Kharkiv Oblast is free, Kherson is next, and Zaporizhzhia NPP completely shuts down

12 September, 03:25 PM

Newsletter by Romeo Kokriatski, Managing Editor, New Voice of Ukraine Friday, September 12th, 2022

Weekend Catch-up Edition:

In a stunning counter-offensive in Ukraine’s northern Kharkiv Oblast, Ukrainian forces have managed to rout Russian defenses there out of almost the entire region. The blitzkrieg liberation began with the news of the successful liberation of the town of Balakliya, followed swiftly by reports of a liberated Kupyansk, then Izyum, and the rest of the oblast.

Video of day

Ukrainian forces have managed to advance as far as the town of Lysychansk, near the occupied city of Luhansk, and Lyman, near occupied Donetsk. In total, this represents a historical military loss for Russia in the Battle for Kharkiv, and will have incredible ramifications for the full-scale war going forward.

  • Russia has reacted to this loss by claiming that its utter withdrawal from the grand majority of Kharkiv Oblast was only an effort to “regroup” its units to reinforce its Donbas defenses. This is, of course, a lie.

  • Ukraine’s rapid advance and unprecedentedly swift victory has not escaped the notice of Russian collaborators and agents in Ukraine — Denis Pushilin, the head of the Donetsk puppet authority, has reportedly fled the city, and his current whereabouts are unknown.

“There is good news from the south, and it’s the most important good news,” said a spokesperson for the Ukrainian military’s Operational Command South. “We’re advancing, and that’s obvious. We’ve advanced from two to several tens of kilometers deep into enemy positions.” While the military has said that a number of settlements have been liberated, no official confirmation of these settlement’s names has been provided, and the military continues to adhere to a strict media blackout regarding the progress of Kherson’s liberation.

The last functioning reactor, Reactor #6, has been put into cold shutdown following a decision by Energoatom, Ukraine’s nuclear operator. Energoatom was able to restore the plant’s connection to the Ukrainian grid, after repairing the shelling damage to the last remaining backup power line, but as a precaution decided to transfer the reactor to its safest state, the operator explained.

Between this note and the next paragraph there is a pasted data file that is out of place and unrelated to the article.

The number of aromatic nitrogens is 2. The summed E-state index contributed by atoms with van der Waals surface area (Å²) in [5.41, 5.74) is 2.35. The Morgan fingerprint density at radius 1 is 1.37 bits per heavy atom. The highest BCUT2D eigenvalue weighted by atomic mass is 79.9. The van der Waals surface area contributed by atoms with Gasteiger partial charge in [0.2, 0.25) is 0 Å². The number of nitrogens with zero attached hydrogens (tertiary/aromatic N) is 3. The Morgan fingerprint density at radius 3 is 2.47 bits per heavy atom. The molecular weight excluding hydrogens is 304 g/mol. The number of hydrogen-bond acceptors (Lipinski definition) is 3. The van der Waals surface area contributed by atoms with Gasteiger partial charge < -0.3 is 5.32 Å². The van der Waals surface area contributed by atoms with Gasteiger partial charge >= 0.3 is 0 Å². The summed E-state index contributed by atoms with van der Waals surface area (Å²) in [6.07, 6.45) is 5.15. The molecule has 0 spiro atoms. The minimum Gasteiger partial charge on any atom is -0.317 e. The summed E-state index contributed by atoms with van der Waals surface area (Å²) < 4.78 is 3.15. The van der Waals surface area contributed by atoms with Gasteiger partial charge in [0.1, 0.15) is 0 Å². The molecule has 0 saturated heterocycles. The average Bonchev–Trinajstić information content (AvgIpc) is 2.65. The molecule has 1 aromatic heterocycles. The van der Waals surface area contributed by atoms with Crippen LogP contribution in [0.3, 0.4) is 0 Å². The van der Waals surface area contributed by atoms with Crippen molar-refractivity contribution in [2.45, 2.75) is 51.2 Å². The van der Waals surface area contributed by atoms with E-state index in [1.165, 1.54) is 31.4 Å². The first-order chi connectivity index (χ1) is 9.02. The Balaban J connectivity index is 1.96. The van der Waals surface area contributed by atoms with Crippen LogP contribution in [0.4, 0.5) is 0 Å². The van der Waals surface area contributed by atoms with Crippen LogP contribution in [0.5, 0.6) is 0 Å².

The region, which is majority ethnically Russian and Russian-speaking, has long relied on the presence of Russian troops to ensure its de facto autonomy from Moldova, but according to Ukrainian intelligence, this relationship is quickly souring. Failing mobilization efforts at home has forced Russia into a heavy reliance on foreign mercenaries, forcibly conscripted slaves from occupied Donbas, and extravagant monetary incentives to shore up its quickly depleting manpower, but even that seems not to be enough. “Attempts by the Russian military command to launch a broad campaign to recruit contract soldiers in Transnistria are not yielding practical results,” the intelligence said.

According to Justice Minister Denis Malyuska, this amount corresponds to the international assets of the Central Bank of Russia, which were frozen under sanctions. Malyuska also demanded access not only to these funds, but also the foreign assets of Russian state-owned enterprises and confiscated property of Russian oligarchs. European Investment Bank chief Werner Hoyer said in late June that Ukraine may need as much as EUR 1 trillion

($1.1 trillion) in outside assistance to repair the damage inflicted by Russia’s invasion.

The company, which is one of the “Big Four” fossils fuel service firms, has announced its final exit from the Russian market. The company sold its business in Russia to local management, although the acquisition price and other details were not disclosed. Halliburton held about 2% of the Russian oil services market prior to its departure. “The Russia-based management team now owns and operates Halliburton’s former business and assets in Russia under the name BurService LLC, which is independent from Halliburton,” the company said,

Nestor Barchuk breaks down how Russian fascism looks to Ukrainians, and speculates on the possible response to this new global threat.

NV spoke to the Bankova official to get a sense of how Ukraine’s political leadership is viewing the the events of the past week, especially the liberation of Kharkiv Oblast.

The damage inflicted by the full-scale Russian invasion is immense, and to understand how to move forward, NV spoke to World Bank Regional Director for Eastern Europe Arup Banerji, who explained how reconstruction will be funded.

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